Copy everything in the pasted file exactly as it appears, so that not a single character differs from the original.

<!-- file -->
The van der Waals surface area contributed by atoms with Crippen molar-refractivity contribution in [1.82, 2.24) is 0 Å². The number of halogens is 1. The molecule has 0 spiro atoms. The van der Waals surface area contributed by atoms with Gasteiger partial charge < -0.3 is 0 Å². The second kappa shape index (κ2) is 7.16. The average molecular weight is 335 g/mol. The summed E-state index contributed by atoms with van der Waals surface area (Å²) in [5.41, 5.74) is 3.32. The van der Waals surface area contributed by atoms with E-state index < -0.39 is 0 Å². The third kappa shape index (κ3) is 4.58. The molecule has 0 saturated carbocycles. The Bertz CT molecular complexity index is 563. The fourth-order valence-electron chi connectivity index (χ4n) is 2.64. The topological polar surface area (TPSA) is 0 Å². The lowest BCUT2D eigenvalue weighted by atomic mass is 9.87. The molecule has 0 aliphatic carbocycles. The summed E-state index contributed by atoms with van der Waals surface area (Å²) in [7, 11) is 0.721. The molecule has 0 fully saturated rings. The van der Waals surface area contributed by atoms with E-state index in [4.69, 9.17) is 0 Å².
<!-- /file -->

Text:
The van der Waals surface area contributed by atoms with Crippen molar-refractivity contribution in [1.82, 2.24) is 0 Å². The number of halogens is 1. The molecule has 0 spiro atoms. The van der Waals surface area contributed by atoms with Gasteiger partial charge < -0.3 is 0 Å². The second kappa shape index (κ2) is 7.16. The average molecular weight is 335 g/mol. The summed E-state index contributed by atoms with van der Waals surface area (Å²) in [5.41, 5.74) is 3.32. The van der Waals surface area contributed by atoms with E-state index < -0.39 is 0 Å². The third kappa shape index (κ3) is 4.58. The molecule has 0 saturated carbocycles. The Bertz CT molecular complexity index is 563. The fourth-order valence-electron chi connectivity index (χ4n) is 2.64. The topological polar surface area (TPSA) is 0 Å². The lowest BCUT2D eigenvalue weighted by atomic mass is 9.87. The molecule has 0 aliphatic carbocycles. The summed E-state index contributed by atoms with van der Waals surface area (Å²) in [7, 11) is 0.721. The molecule has 0 fully saturated rings. The van der Waals surface area contributed by atoms with E-state index in [4.69, 9.17) is 0 Å².